What? I’m Very Rich? A Reminder That You Can’t Believe Everything You Read Online

Over 15 years ago, a friend of mine was speaking with his mother about a controversial item in the news, disputing her understanding of the situation. She, for her part, was ready for the battle, citing a news source that confirmed her views. When he questioned the reliability of her source, she replied, "I know it's true. I read it online."

As laughable (and unfortunate) as those sentiments were back then, they are all the more laughable today. Yet millions, if not billions, of people regularly regurgitate the latest video they have seen online or the latest article they have read, as if the fact that it has been posted online somehow makes it true. Have we not learned our lesson by now?

It's true that many have learned to take the mainstream media with a very large grain of salt, branding their views "fake news." But has it dawned on these same people that many of the sites they rely on are equally biased, it not bogus?

Why is the fake news fake but the news exposing the fake news is never fake? Why does bias go in one direction only? Why are blind spots always "theirs" and never "ours"? Why is misinformation spread only by our ideological opponents and never by our ideological allies?

I’m Rich?!?!

A few months ago, a friend sent me the link to a website which had calculated my net worth at over 20 million dollars. We had a good laugh over it, and I thought to myself, "If I could just meet this guy, I would ask him to donate money to our ministry!"

Well today, while doing some online research on some Jewish-related subjects, I came across a website claiming to list the net worth of a well-known rabbi who is a personal friend. Could it be true? Was it accurate?

This, in turn, led me to search for a website claiming to list my net worth, assuming I would find the same one that was sent to me a few months back.

To my surprise, there were quite a few sites claiming to have this information, so I clicked on a few for amusement's sake. This one, by far, was the funniest, making me realize, for the umpteenth time, just how much nonsense is posted online.

Yet "sources" like this filter their way down into popular lore, and before long, you realize that your Wikipedia page has been updated accordingly and many people are citing this as gospel truth. "After all, it's on Wikipedia!"

To be clear, most of what I'm about to share with you is not on Wikipedia -- at least, not yet. But stranger things have happened.

I Am the Charismatic Movement? 

So, according to the Information Cradle website, I am "an American radio host who was born and brought up in New York, New York," which is largely accurate. (I was born in New York City but raised on Long Island.) It then states that I am "author, apologist, and proponent of Messianic Judaism, Christian Zionism," which is borrowed verbatim from Wikipedia.

But then, whoever edited the cite, botched the bio (and butchered the Wikipedia entry), stating, "Likewise, he is the Charismatic Movement and the owner of The Line of Fire radio show."

Well, there you have it, and with all humility, I tell you today that I, yours truly, am the Charismatic Movement. That's right. This is not an international Christian movement with as many as 700 million believers worldwide. I myself am that movement.

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As for my height (which over the years has been listed at 6' 3" but is closer to 6' 2"), "Brown stands at an average height" and "appears to be quite tall in stature in photos, relative to his surroundings." Talk about accurate, logical reporting! These folks are nailing it. Average height and quite tall at the same time. All clear.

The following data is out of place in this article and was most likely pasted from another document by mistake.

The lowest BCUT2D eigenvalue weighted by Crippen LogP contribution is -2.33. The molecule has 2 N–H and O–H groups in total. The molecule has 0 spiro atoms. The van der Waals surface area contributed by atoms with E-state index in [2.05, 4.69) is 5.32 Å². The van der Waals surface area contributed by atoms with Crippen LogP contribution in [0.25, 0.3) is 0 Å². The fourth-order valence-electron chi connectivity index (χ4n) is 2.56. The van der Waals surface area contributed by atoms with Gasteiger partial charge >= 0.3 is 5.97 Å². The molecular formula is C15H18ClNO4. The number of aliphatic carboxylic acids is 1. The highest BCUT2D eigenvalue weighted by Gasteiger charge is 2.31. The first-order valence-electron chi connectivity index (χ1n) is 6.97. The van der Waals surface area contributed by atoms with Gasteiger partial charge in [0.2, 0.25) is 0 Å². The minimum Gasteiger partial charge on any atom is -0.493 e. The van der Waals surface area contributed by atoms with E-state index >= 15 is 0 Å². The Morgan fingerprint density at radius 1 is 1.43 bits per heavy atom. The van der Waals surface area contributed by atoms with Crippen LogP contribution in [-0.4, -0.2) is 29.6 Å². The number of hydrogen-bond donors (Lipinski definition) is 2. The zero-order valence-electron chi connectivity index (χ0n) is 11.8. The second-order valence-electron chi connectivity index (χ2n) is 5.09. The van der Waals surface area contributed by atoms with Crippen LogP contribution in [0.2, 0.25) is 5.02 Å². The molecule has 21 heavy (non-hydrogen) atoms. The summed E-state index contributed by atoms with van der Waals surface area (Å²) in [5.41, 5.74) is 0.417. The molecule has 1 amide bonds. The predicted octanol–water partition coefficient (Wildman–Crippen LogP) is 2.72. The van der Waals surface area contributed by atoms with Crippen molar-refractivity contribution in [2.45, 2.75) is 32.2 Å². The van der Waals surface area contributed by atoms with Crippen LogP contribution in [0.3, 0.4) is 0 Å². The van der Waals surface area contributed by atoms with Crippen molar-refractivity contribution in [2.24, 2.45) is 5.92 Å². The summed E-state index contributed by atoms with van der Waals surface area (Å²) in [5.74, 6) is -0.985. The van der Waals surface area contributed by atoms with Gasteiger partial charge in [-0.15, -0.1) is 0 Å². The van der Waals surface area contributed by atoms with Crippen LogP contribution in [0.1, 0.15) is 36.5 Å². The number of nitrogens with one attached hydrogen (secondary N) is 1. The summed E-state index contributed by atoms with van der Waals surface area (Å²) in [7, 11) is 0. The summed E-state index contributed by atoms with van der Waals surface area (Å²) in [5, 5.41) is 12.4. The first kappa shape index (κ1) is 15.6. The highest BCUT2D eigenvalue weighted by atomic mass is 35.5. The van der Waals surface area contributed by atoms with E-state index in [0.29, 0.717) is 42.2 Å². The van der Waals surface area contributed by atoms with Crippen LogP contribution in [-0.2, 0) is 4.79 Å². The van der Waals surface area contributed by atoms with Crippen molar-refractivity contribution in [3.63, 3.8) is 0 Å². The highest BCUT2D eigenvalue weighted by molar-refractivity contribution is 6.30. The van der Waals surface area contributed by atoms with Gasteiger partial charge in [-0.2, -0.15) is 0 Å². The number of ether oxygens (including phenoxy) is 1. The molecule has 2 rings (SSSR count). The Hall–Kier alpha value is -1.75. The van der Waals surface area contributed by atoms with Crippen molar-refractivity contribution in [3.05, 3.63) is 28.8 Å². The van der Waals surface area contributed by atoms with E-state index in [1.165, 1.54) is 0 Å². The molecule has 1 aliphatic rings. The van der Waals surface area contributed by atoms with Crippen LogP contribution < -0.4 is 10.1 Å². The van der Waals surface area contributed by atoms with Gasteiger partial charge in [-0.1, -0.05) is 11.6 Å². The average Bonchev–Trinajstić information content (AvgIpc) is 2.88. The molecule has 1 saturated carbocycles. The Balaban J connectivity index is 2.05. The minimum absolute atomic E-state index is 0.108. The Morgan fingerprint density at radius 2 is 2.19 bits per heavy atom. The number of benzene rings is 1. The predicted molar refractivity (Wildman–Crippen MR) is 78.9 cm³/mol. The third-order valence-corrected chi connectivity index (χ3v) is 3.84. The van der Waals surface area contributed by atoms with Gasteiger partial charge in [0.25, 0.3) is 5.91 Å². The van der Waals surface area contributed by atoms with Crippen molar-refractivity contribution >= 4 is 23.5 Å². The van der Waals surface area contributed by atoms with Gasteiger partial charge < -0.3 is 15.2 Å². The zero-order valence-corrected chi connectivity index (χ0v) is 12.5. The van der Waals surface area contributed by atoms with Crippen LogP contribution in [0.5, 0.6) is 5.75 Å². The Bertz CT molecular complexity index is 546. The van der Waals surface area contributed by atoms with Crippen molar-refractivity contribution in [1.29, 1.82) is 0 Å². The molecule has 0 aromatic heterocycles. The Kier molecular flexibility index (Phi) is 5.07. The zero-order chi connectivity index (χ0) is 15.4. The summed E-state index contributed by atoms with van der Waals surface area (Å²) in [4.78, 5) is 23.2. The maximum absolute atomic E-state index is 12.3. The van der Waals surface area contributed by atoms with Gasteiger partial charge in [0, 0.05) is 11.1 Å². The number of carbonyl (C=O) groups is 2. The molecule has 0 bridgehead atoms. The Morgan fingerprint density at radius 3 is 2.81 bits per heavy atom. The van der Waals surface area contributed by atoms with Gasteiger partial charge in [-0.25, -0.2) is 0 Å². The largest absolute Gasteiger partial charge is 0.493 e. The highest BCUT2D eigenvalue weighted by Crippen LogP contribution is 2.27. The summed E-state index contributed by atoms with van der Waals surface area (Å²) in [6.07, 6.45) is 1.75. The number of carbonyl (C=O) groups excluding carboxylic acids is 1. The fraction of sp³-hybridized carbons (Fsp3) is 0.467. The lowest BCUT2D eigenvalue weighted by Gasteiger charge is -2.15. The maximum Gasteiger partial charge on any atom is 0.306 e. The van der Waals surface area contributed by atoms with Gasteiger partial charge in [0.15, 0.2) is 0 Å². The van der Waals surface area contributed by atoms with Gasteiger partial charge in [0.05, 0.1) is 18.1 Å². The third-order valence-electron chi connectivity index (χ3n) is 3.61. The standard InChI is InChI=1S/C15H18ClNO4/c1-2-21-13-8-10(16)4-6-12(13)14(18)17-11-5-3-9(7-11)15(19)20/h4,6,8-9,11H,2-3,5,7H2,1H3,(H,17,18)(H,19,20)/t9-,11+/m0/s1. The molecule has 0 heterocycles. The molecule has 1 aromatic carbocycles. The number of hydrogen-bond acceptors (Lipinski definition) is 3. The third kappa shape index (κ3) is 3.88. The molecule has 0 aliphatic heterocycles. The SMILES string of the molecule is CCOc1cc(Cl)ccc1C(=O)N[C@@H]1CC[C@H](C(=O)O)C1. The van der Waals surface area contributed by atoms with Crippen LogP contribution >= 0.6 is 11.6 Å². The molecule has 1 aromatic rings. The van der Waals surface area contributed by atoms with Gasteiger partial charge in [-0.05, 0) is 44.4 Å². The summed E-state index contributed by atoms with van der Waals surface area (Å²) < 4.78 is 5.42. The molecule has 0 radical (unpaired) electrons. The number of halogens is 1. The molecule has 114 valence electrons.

As for my "weight and other bodily measurements," the sited claimed these were not available to the public, despite my widely publicized, oft-quoted story beginning in 2014, when I went from 275 lbs. down to 180 lbs. as a result of lifestyle transformation.

I Have a Husband?!

As for my parents -- this is where the reporting is absolutely astonishing in its accuracy -- I was born to Michael Brown, Sr., and Lesley McSpadden, which, coincidentally, were also the parents of Michael Brown, who was killed in Ferguson, MO in 2014 at the age of 18. What were the chances of a coincidence like this? Unreal! (For the record, my father was Abram Brown and my mother Rose G. Brown, may their memories be a blessing.)

As for siblings, there are none on public record (it looks like they missed my sister).

And then, the coup de grace, namely, information on my wife: "Brown has been married to her lovely husband, Nancy Gurian Conway Brown since 1977," after which it is mentioned that we have two daughters and four grandchildren.

Yes, Michael Brown has been married to her husband Nancy since 1977. (For the record, I've been married to Nancy, my wonderful wife, not husband, since 1976, and I'm a he, not a she. But why quibble.)

As for my net worth -- how encouraging to learn this! -- "Brown has an estimated Net Worth of $24 million as of 2021. This includes his Assets, Money, and Income. His primary source of income is his career as a radio host, author, and apologist. Through his various sources of income, Michael has been able to accumulate good fortune but prefers to live a modest lifestyle."

And there you have it. It must be true, since you read it online.

 

Dr. Michael Brown(www.askdrbrown.org) is the host of the nationally syndicated Line of Fire radio program. His latest book is Revival Or We Die: A Great Awakening Is Our Only Hope. Connect with him on FacebookTwitter, or YouTube.

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